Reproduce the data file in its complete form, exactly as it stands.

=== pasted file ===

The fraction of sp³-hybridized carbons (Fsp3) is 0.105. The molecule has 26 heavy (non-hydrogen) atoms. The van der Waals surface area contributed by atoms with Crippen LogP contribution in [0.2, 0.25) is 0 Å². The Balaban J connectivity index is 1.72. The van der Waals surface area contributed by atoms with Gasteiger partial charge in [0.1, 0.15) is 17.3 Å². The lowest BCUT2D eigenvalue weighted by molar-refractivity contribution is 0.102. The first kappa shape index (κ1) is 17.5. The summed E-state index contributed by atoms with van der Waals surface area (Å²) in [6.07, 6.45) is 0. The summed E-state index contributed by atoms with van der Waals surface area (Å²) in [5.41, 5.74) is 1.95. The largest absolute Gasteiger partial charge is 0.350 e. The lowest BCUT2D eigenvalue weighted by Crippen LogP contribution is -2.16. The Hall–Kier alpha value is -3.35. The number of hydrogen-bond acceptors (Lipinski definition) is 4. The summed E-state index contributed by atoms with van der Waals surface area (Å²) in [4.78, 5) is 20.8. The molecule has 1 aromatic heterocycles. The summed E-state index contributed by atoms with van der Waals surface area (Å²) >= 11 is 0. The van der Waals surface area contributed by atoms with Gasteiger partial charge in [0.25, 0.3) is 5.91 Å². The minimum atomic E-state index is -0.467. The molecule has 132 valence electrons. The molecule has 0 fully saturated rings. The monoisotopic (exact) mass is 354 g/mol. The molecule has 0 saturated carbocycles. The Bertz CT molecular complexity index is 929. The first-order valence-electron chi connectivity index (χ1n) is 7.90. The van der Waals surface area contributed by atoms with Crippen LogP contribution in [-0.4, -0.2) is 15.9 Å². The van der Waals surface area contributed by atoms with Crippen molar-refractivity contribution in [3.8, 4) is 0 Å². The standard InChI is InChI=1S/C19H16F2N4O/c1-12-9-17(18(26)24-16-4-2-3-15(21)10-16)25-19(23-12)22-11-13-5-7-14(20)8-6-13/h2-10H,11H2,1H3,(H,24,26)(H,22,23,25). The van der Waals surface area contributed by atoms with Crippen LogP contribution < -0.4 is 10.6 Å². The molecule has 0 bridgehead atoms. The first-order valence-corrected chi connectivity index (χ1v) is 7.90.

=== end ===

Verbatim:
The fraction of sp³-hybridized carbons (Fsp3) is 0.105. The molecule has 26 heavy (non-hydrogen) atoms. The van der Waals surface area contributed by atoms with Crippen LogP contribution in [0.2, 0.25) is 0 Å². The Balaban J connectivity index is 1.72. The van der Waals surface area contributed by atoms with Gasteiger partial charge in [0.1, 0.15) is 17.3 Å². The lowest BCUT2D eigenvalue weighted by molar-refractivity contribution is 0.102. The first kappa shape index (κ1) is 17.5. The summed E-state index contributed by atoms with van der Waals surface area (Å²) in [6.07, 6.45) is 0. The summed E-state index contributed by atoms with van der Waals surface area (Å²) in [5.41, 5.74) is 1.95. The largest absolute Gasteiger partial charge is 0.350 e. The lowest BCUT2D eigenvalue weighted by Crippen LogP contribution is -2.16. The Hall–Kier alpha value is -3.35. The number of hydrogen-bond acceptors (Lipinski definition) is 4. The summed E-state index contributed by atoms with van der Waals surface area (Å²) in [4.78, 5) is 20.8. The molecule has 1 aromatic heterocycles. The summed E-state index contributed by atoms with van der Waals surface area (Å²) >= 11 is 0. The van der Waals surface area contributed by atoms with Gasteiger partial charge in [0.25, 0.3) is 5.91 Å². The minimum atomic E-state index is -0.467. The molecule has 132 valence electrons. The molecule has 0 fully saturated rings. The monoisotopic (exact) mass is 354 g/mol. The molecule has 0 saturated carbocycles. The Bertz CT molecular complexity index is 929. The first-order valence-electron chi connectivity index (χ1n) is 7.90. The van der Waals surface area contributed by atoms with Crippen LogP contribution in [-0.4, -0.2) is 15.9 Å². The van der Waals surface area contributed by atoms with Crippen molar-refractivity contribution in [3.8, 4) is 0 Å². The standard InChI is InChI=1S/C19H16F2N4O/c1-12-9-17(18(26)24-16-4-2-3-15(21)10-16)25-19(23-12)22-11-13-5-7-14(20)8-6-13/h2-10H,11H2,1H3,(H,24,26)(H,22,23,25). The van der Waals surface area contributed by atoms with Crippen LogP contribution < -0.4 is 10.6 Å². The molecule has 0 bridgehead atoms. The first-order valence-corrected chi connectivity index (χ1v) is 7.90.